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5. The Order (Matt Fraction, Barry Kitson, Khari Evans & Javier Saltares) - Out of Marvel's Civil War and Tony Stark's 50-State Initiative comes a California-based team full of celebrities in a Harvey-nominated book full of action, great characters and drama. Not too many superhero books made this list (see my separate list for best superhero books of the year for more), but this is easily the best of what the genre had to offer, and it's damn good. Which is probably why it's been canceled. But on the upside, it's all collected. Here's my review of the first volume.
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4. What It Is (Lynda Barry) - This very inspiring book of comics and collages is part instructional, part autobiographical, and absolutely fantastic. Lynda Barry is honest about her struggles with writing and offers advice to budding writers through funny stories, personal insecurities and life lessons. This is a dense read from one of the best creators in the biz, but deeply satisfying. Full review here.
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3. Bottomless Belly Button (Dash Shaw) - Like I said in my earlier review, this graphic novel "felt very realistic, and was able to fully capture the mood and feelings associated with a life-altering moment." This beautiful book follows the reunion of a family as three siblings' parents plan to get a divorce later in life. It's fast-paced, human and quite the emotional ride, well deserving of all of the praise it's been getting over the year. For quite a while, I thought that this would end up at the top of my list, but a few others snuck in.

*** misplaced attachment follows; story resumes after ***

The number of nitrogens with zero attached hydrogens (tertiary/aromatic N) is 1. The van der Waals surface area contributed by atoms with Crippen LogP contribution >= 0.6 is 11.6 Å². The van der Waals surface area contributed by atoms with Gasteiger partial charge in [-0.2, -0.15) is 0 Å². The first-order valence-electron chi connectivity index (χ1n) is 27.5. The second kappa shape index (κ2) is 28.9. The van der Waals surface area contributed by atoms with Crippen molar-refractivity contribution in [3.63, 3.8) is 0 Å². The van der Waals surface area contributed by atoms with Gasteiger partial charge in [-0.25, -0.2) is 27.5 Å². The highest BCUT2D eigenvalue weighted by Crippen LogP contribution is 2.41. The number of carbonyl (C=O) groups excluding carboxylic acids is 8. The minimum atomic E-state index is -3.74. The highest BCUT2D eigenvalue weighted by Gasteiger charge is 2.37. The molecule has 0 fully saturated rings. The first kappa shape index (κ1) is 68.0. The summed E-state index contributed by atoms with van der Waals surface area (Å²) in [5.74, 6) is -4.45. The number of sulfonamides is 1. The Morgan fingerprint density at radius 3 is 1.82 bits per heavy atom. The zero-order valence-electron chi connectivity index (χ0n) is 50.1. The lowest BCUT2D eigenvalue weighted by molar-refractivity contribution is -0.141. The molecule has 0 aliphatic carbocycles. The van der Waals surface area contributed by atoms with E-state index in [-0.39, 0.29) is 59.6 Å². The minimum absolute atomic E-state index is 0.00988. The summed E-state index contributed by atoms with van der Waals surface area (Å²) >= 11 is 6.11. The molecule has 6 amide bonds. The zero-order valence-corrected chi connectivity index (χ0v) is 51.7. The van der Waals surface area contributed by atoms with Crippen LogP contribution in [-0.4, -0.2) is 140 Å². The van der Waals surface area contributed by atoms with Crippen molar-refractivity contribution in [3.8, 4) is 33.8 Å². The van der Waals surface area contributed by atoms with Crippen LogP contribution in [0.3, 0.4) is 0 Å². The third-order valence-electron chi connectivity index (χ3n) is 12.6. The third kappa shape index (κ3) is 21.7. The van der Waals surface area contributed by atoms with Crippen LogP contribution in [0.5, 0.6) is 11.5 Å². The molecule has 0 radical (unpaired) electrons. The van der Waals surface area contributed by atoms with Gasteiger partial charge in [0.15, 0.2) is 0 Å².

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2. Capacity (Theo Ellsworth) - Capacity is positively bursting with creativity. It's at once moving, disturbing and inspiring as Ellsworth relates (like Lynda Barry did with What It Is), his experiences with writing and the creative process in general. Ellsworth's drawings are amazing: intricate, ornate and thoughtful, and also very pretty. This book felt like a journey through a whimsical mind and left me breathless, with the feeling that I could take on anything. I really, really enjoyed this dense, complex, bizarre book and can't recommend it highly enough. Full review here.
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1. Tamara Drewe (Posy Simmonds) - This is a dense update/retool of Thomas Hardy's Far From the Madding Crowd illustrated through Posy Simmonds's breathtaking watercolor comics. The book takes place in a small village outside of London where there is a writers' retreat hosted by the efficient Beth and her renowned writer of a husband. Tamara Drewe's arrival in a nearby house serves to stir things up a bit in the rural community of fantastic, confused characters. This graphic novel is full of suspenseful, dramatic situations that play out spectacularly against the backdrop of a wonderful environment that compliments Simmond's drawings. I was caught completely off guard by this book, which is quite clearly the best book to come out this year. Full review here.
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That's all! I hope you enjoyed the list and discovered some books that sound interesting to you. I can only hope for as great of a lineup of comics and graphic novels from such talented writers and artists next year!

3 comments:

DBM said...

Did you read Therefore Repent? It's my current top pick, and I several of our pick are similar so you will probably dig it. My #2 is Bottomless Belly Button.

Dave Ferraro said...

I haven't read that one. I've seen it at work but haven't so much as flipped through it yet. I'll have to give it a look.

Spiwi said...

hey there - i just posted an interview with james here.

You should check it out. he wrote a new song as well!